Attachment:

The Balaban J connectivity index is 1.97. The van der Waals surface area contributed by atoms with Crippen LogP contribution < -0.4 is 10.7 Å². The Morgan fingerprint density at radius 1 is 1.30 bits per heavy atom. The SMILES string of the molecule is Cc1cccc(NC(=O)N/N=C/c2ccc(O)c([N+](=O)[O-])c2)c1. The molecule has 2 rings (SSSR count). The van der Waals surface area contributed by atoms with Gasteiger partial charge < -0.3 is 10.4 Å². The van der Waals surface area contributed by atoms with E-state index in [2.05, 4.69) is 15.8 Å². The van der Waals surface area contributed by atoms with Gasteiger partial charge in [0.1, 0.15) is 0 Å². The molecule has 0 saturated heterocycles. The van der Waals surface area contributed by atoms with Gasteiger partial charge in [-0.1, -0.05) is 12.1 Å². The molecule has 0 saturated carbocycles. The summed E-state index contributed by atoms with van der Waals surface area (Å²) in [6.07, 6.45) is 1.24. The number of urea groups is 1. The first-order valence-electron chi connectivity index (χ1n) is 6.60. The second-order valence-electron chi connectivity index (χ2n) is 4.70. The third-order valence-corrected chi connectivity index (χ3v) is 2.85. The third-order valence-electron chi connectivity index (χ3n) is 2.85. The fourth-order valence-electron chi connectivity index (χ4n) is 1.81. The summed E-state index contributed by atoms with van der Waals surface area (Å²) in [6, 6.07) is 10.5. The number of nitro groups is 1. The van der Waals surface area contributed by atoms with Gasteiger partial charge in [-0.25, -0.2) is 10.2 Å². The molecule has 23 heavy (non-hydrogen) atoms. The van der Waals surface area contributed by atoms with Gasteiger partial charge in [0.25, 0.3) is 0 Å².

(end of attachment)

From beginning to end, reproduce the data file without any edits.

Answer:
The Balaban J connectivity index is 1.97. The van der Waals surface area contributed by atoms with Crippen LogP contribution < -0.4 is 10.7 Å². The Morgan fingerprint density at radius 1 is 1.30 bits per heavy atom. The SMILES string of the molecule is Cc1cccc(NC(=O)N/N=C/c2ccc(O)c([N+](=O)[O-])c2)c1. The molecule has 2 rings (SSSR count). The van der Waals surface area contributed by atoms with Gasteiger partial charge < -0.3 is 10.4 Å². The van der Waals surface area contributed by atoms with E-state index in [2.05, 4.69) is 15.8 Å². The van der Waals surface area contributed by atoms with Gasteiger partial charge in [0.1, 0.15) is 0 Å². The molecule has 0 saturated heterocycles. The van der Waals surface area contributed by atoms with Gasteiger partial charge in [-0.1, -0.05) is 12.1 Å². The molecule has 0 saturated carbocycles. The summed E-state index contributed by atoms with van der Waals surface area (Å²) in [6.07, 6.45) is 1.24. The number of urea groups is 1. The first-order valence-electron chi connectivity index (χ1n) is 6.60. The second-order valence-electron chi connectivity index (χ2n) is 4.70. The third-order valence-corrected chi connectivity index (χ3v) is 2.85. The third-order valence-electron chi connectivity index (χ3n) is 2.85. The fourth-order valence-electron chi connectivity index (χ4n) is 1.81. The summed E-state index contributed by atoms with van der Waals surface area (Å²) in [6, 6.07) is 10.5. The number of nitro groups is 1. The van der Waals surface area contributed by atoms with Gasteiger partial charge in [-0.25, -0.2) is 10.2 Å². The molecule has 23 heavy (non-hydrogen) atoms. The van der Waals surface area contributed by atoms with Gasteiger partial charge in [0.25, 0.3) is 0 Å².